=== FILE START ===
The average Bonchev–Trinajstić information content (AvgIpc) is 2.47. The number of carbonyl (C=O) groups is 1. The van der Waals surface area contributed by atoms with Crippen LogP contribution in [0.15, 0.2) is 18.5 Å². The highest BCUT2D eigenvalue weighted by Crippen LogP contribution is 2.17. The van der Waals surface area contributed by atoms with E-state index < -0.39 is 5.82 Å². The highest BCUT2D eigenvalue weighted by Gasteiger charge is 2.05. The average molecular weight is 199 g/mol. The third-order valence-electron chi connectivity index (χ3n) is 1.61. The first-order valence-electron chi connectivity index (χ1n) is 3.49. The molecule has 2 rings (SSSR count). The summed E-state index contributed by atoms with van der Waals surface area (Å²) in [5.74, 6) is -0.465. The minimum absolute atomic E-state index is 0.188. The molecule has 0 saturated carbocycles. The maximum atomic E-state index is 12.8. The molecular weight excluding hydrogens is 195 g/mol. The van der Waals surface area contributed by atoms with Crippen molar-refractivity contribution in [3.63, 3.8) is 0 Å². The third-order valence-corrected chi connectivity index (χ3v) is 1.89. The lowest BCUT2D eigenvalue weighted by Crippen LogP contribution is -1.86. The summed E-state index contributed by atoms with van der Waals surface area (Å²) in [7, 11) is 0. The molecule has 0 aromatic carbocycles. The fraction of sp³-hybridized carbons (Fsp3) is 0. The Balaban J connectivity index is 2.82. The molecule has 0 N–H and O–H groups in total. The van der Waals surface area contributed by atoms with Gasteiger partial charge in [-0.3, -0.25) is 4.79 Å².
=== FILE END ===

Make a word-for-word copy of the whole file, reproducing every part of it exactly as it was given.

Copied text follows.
The average Bonchev–Trinajstić information content (AvgIpc) is 2.47. The number of carbonyl (C=O) groups is 1. The van der Waals surface area contributed by atoms with Crippen LogP contribution in [0.15, 0.2) is 18.5 Å². The highest BCUT2D eigenvalue weighted by Crippen LogP contribution is 2.17. The van der Waals surface area contributed by atoms with E-state index < -0.39 is 5.82 Å². The highest BCUT2D eigenvalue weighted by Gasteiger charge is 2.05. The average molecular weight is 199 g/mol. The third-order valence-electron chi connectivity index (χ3n) is 1.61. The first-order valence-electron chi connectivity index (χ1n) is 3.49. The molecule has 2 rings (SSSR count). The summed E-state index contributed by atoms with van der Waals surface area (Å²) in [5.74, 6) is -0.465. The minimum absolute atomic E-state index is 0.188. The molecule has 0 saturated carbocycles. The maximum atomic E-state index is 12.8. The molecular weight excluding hydrogens is 195 g/mol. The van der Waals surface area contributed by atoms with Crippen molar-refractivity contribution in [3.63, 3.8) is 0 Å². The third-order valence-corrected chi connectivity index (χ3v) is 1.89. The lowest BCUT2D eigenvalue weighted by Crippen LogP contribution is -1.86. The summed E-state index contributed by atoms with van der Waals surface area (Å²) in [7, 11) is 0. The molecule has 0 aromatic carbocycles. The fraction of sp³-hybridized carbons (Fsp3) is 0. The Balaban J connectivity index is 2.82. The molecule has 0 N–H and O–H groups in total. The van der Waals surface area contributed by atoms with Gasteiger partial charge in [-0.3, -0.25) is 4.79 Å².